Friday, 6 April 2012

How To Create a Housing Market Bubble

You allow the banks to lend out as much as they want. Graphically, that would be something like this:

New loans to households in millions of krona (we use . instead of , to represent ,000s). In August 2004 the banks entered the mortgage market with at-that-time revolutionary type of mortgages: 25 or 40 years and 4.2% real interest rates (the principal was indexed to the CPI) which later were lowered to 4.15% due to fierce competition in getting people to borrow money. The result was a housing boom of extraordinary heights (see next graph) which is being corrected through inflation, although the recent spur of mortgage growth is halting that much needed correction. Many thanks to Thorvardur Olafsson and Karen Vignisdottir at the Central Bank of Iceland for the data.

What do the colours mean? Blue: mortgages in ISK, red: mortgages indexed to the value of foreign currencies (loans in ISK where the principal fluctuates with the value of ISK in foreign currencies), green: car loans in ISK, yellow: car loans in ISK but indexed to the value of foreign currencies. The indexation to foreign currencies was later (2011) ruled out to be illegal according to law from 2001 (a long story but rather representative of the scandalous workings of the Icelandic financial system).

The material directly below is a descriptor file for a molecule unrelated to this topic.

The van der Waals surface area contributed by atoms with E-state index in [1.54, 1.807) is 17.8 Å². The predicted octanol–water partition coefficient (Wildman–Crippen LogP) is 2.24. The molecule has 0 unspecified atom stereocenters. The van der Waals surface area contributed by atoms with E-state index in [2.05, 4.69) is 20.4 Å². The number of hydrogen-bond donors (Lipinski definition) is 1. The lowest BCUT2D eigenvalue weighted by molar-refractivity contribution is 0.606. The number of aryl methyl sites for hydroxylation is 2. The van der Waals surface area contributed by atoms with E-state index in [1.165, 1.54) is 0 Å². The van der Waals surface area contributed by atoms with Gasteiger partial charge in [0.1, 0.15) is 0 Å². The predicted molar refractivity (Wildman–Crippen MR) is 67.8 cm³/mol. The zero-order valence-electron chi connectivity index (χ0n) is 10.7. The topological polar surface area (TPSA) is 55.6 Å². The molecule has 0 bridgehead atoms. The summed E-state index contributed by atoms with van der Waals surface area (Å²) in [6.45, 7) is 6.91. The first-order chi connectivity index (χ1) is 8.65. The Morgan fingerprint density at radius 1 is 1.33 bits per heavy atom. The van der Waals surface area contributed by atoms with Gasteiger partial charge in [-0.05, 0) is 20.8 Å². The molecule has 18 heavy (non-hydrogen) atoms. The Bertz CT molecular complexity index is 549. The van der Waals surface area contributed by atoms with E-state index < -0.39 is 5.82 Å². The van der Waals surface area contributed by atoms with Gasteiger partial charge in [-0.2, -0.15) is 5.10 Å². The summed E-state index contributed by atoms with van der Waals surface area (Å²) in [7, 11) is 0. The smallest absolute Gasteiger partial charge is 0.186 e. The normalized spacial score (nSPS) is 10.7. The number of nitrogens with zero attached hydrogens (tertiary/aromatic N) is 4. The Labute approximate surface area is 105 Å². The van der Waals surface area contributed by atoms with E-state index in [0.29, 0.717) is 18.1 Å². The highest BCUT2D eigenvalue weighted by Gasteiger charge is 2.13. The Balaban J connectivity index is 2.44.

Here is the house prices saga in Iceland:

House prices in Iceland according to Thjodskra

And people seriously say that we had a financial crisis because of the collapse of Lehman and other problems in international markets?! Please, this was a home-made problem, and we still haven't solved it!


  1. It would be nice to see your writings in the Icelandic media. What you are saying needs to be discussed seriously in Iceland. I'm alerting my editor!

  2. Perhaps you are aware of the story making the rounds about Iceland forgiving the mortgage debt of all or a large part of all the mortgage holders...something to that effect. I'd like to hear your take on this subject. Is it even true? Is it an exaggeration? Thanks

  3. Yes, I'm aware of it. And unfortunately it is a rather rosy picture in comparison to the truth. The debt forgiven was minuscule and didn't have any major impact. I'll write a more detailed post on it later, been on a holiday and just got home yesterday (drowning in emails and pressing matters so there might be a bit of wait for it).